The report critiqued the facility in areas such as population, social records, health, religion, buildings and grounds and more. In January 1928, 142 children were in the Sisters’ care; by January 1931, just 72. The reduction was attributed to the study, which stated the facility was overcrowded and that many children actually had homes in the area.

Ethel Garside, a social worker with the Bureau of Catholic Charities, aimed to make changes as suggested by the report.

A new boiler house and laundry and heating plant were added in 1929. Floor arrangements changed as space was freed up, furnishings were more colorful and comfortable and other changes were made.

Marycrest College established a laboratory school in 1939 at St. Vincent’s Home. Children from Davenport, who were not residents of the orphanage, were allowed to attend the school, according to Response.

The “History of St. Vincent’s Home,” a flier the diocese printed, states that a diocesan-wide drive was held to raise $175,000 to build a boys’ dormitory and gymnasium, which were opened in 1947. That dorm was called Martin Hall. A second fundraising drive was to raise $150,000 to build a girls’ dormitory, completed in 1950. That hall was named Marian Hall.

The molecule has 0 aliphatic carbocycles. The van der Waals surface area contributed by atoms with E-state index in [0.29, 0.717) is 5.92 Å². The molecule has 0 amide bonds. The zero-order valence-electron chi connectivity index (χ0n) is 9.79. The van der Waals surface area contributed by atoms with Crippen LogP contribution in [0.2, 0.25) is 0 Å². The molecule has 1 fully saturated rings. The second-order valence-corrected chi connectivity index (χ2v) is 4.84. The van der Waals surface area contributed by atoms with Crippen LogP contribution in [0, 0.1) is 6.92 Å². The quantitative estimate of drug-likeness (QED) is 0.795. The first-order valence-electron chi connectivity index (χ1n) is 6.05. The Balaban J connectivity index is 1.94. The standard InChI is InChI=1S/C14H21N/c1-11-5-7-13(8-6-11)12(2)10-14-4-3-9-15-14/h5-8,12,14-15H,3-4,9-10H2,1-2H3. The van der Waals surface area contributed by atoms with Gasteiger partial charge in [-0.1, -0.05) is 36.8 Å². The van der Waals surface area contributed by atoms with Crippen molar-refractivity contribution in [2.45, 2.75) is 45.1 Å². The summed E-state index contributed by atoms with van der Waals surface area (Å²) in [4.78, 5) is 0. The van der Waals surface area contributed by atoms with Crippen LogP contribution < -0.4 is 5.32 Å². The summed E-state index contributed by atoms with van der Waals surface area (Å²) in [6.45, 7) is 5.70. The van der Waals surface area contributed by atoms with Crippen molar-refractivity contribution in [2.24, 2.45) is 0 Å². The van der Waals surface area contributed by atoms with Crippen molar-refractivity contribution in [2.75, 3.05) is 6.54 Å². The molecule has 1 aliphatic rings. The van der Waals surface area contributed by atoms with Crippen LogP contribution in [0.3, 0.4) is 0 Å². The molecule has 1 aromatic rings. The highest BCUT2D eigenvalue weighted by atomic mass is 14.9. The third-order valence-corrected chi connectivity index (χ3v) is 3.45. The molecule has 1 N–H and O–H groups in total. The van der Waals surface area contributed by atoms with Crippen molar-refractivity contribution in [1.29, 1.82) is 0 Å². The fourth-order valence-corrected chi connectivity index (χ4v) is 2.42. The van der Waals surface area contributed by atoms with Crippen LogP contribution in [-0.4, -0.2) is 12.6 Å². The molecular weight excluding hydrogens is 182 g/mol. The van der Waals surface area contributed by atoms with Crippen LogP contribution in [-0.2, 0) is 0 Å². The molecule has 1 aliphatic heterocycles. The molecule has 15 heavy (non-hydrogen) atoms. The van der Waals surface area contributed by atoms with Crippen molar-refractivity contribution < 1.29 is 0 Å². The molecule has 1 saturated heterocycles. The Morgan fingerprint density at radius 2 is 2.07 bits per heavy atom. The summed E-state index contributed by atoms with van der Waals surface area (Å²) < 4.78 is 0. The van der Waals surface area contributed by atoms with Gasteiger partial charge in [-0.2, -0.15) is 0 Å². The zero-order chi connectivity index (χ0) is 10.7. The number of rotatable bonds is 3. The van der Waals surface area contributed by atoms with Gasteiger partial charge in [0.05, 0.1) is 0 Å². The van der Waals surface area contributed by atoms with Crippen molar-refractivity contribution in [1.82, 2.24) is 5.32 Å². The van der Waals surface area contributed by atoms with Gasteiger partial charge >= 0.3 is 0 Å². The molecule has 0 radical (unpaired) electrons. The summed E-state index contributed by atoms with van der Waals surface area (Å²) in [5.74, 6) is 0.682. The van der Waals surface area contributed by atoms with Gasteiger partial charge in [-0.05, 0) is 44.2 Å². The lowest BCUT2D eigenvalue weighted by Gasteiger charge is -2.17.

Due to changes in state requirements, St. Vincent’s School closed in 1969. The building was then used to care for delinquent adolescents beginning in 1970.

According to a Catholic Messenger article in 1972, financing was secured to make $80,000 in improvements to the building. St. Vincent’s Home for Adolescents was closed in 1973 “due to changing social work attitudes, increasing operation costs and an inability to provide needed subsidies,” according to a Messenger article.

The diocese acquired St. Vincent’s Home and corporation in 1973 for $1, assuming a debt of about $76,000.

At that time, remodeling was undertaken to make office space available and to provide living quarters for retired priests. The diocese consolidated its offices into St. Vincent’s Center over a period of time. The social action department moved into St. Vincent’s Center in May 1973. Religious education offices moved in August 1974, followed by other departments.

In 1982 the Sisters of Humility built their new motherhouse next door to St. Vincent’s Center on land owned by the diocese. The Sisters leased the land from the diocese.

St. Ambrose University in Davenport purchased all 58 acres of the diocesan property, including St. Vincent’s Center, for $3.35 million in July 2009. The purchase was approved by the U.S. Bankruptcy Court as part of the diocese’s bankruptcy settlement with victims of clergy sex abuse.

The Sisters of Humility and Diocese of Davenport purchased 10 acres from the university in 2010.

Renovations of St. Vincent’s Center and the construction of third-floor offices began in 2009 and were completed in early 2011.

Support The Catholic Messenger’s mission to inform, educate and inspire the faithful of the Diocese of Davenport – and beyond! Subscribe to the print and/or e-edition, or make a one-time donation, today!

Print Friendly, PDF & Email
Posted on